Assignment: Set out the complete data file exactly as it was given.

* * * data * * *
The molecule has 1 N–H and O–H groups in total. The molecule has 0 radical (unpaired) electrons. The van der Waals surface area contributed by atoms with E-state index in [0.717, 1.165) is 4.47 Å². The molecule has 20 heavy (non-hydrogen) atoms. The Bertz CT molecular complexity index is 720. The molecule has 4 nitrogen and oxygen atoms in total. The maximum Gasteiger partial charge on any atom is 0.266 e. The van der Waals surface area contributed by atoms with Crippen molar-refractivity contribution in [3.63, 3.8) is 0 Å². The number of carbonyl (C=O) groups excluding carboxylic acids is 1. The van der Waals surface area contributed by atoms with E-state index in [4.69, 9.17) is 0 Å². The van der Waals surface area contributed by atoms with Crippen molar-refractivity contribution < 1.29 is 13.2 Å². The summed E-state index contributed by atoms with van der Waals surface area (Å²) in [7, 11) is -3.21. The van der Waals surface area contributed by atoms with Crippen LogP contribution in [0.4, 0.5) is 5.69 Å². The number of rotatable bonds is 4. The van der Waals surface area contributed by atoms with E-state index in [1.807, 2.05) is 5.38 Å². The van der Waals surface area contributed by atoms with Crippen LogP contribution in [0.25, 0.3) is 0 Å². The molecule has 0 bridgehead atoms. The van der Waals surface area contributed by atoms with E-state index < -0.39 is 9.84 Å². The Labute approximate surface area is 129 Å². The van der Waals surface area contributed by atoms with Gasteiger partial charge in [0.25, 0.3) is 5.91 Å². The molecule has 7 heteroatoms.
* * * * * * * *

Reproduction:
The molecule has 1 N–H and O–H groups in total. The molecule has 0 radical (unpaired) electrons. The van der Waals surface area contributed by atoms with E-state index in [0.717, 1.165) is 4.47 Å². The molecule has 20 heavy (non-hydrogen) atoms. The Bertz CT molecular complexity index is 720. The molecule has 4 nitrogen and oxygen atoms in total. The maximum Gasteiger partial charge on any atom is 0.266 e. The van der Waals surface area contributed by atoms with Crippen molar-refractivity contribution in [3.63, 3.8) is 0 Å². The number of carbonyl (C=O) groups excluding carboxylic acids is 1. The van der Waals surface area contributed by atoms with E-state index in [4.69, 9.17) is 0 Å². The van der Waals surface area contributed by atoms with Crippen molar-refractivity contribution < 1.29 is 13.2 Å². The summed E-state index contributed by atoms with van der Waals surface area (Å²) in [7, 11) is -3.21. The van der Waals surface area contributed by atoms with Crippen LogP contribution in [0.4, 0.5) is 5.69 Å². The number of rotatable bonds is 4. The van der Waals surface area contributed by atoms with E-state index in [1.807, 2.05) is 5.38 Å². The van der Waals surface area contributed by atoms with Crippen LogP contribution in [0.25, 0.3) is 0 Å². The molecule has 0 bridgehead atoms. The van der Waals surface area contributed by atoms with E-state index < -0.39 is 9.84 Å². The Labute approximate surface area is 129 Å². The van der Waals surface area contributed by atoms with Gasteiger partial charge in [0.25, 0.3) is 5.91 Å². The molecule has 7 heteroatoms.